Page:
When you take a video deposition, you want to do more than record what the other person is saying. You want to create a quality video that you can use at trial if necessary.
Be Careful With the Microphone
One of the most important elements of a video deposition is the microphone. A microphone is essential for accurately capturing the speaker. Make sure that you set up the microphone so that it is directed at the speaker and is set up to minimize outside noise.
Be sure to keep papers and other items away from the microphone to minimize environmental sounds from the microphone. Minimize side sounds as much as possible.
If you need to have a private conversation during the deposition, turn the microphone off. Covering up the microphone is not an effective method for creating privacy. Your hand covering the microphone will create static in the video recording, and may not muffle your conversation all the way as you intend it to.
Use A Shield to Block Electronic Noise
Electronics are an essential part of everyday life, and it may not be realistic to turn off all the phones and computers in the area. Make sure that the videographer uses a shield that will eliminate electronic interference. This will allow phones, tablets, and laptops to be freely used during the deposition without reducing the quality of the video.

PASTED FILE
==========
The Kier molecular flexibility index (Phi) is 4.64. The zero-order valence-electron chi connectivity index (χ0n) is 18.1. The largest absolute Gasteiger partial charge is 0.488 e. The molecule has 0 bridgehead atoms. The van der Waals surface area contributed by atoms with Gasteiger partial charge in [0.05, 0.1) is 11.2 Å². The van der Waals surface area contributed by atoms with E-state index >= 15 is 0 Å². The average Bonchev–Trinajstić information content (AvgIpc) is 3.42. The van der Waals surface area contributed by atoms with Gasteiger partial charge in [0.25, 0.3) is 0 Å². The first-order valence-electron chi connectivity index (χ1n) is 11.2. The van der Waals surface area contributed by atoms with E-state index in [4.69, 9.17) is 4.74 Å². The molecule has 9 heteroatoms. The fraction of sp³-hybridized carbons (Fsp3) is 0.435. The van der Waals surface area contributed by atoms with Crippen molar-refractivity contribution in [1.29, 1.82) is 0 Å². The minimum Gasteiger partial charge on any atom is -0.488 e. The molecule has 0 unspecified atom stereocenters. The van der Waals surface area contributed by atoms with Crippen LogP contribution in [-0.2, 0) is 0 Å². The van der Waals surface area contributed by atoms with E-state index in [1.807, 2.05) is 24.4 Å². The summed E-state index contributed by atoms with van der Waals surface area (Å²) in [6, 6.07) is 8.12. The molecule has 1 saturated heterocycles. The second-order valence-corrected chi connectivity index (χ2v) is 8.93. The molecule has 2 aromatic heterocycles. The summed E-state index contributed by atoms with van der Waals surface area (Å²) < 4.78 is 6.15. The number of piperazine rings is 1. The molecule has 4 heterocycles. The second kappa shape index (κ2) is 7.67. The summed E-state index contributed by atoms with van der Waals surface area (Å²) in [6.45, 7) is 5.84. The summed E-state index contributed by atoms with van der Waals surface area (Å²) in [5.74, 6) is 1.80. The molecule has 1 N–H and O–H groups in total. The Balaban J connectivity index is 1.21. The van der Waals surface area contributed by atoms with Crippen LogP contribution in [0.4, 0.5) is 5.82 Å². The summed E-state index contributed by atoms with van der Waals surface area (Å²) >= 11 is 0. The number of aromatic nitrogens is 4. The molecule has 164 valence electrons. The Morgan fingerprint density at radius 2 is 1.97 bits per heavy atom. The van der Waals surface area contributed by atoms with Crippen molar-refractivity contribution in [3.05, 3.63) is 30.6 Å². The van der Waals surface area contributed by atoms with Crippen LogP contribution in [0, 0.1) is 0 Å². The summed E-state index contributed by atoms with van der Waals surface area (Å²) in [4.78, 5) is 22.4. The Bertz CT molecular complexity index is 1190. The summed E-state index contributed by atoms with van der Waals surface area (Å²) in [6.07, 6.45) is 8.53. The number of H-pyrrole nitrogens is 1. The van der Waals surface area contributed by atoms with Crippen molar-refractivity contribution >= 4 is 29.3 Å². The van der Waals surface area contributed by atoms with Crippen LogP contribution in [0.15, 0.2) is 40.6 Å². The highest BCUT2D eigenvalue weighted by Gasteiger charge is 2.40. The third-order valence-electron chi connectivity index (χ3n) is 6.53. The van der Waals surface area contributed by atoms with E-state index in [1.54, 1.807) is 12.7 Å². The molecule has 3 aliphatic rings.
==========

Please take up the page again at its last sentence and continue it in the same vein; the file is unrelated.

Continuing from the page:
Add in Time for Looking at an Exhibit
When an exhibit is referenced in a deposition, you need to add in time for the videographer to pan over and capture the image. They may need to zoom in to capture a good shot of the exhibit.
Be sure to add in pause time for the videographer to capture the exhibit before resuming oral discussions. Make sure that the lawyers and the person being deposed all know to pause when an exhibit is referenced. This will allow the video to flow more smoothly and will ensure that the exhibit and the conversation are accurately captured.
Take Some Breaks
Finally, the quality of your video can suffer if you don't add in breaks. Try to take a break every two hours or so. That will allow the videographer time to change out their tapes or discs and adjust the set-up to make sure that they continue to accurately capture the video. Making these adjustments during breaks, instead of stopping the flow of the deposition to switch out a tape, can make the entire deposition flow more smoothly.
To learn more, talk with a business such as Nashville's Media Services.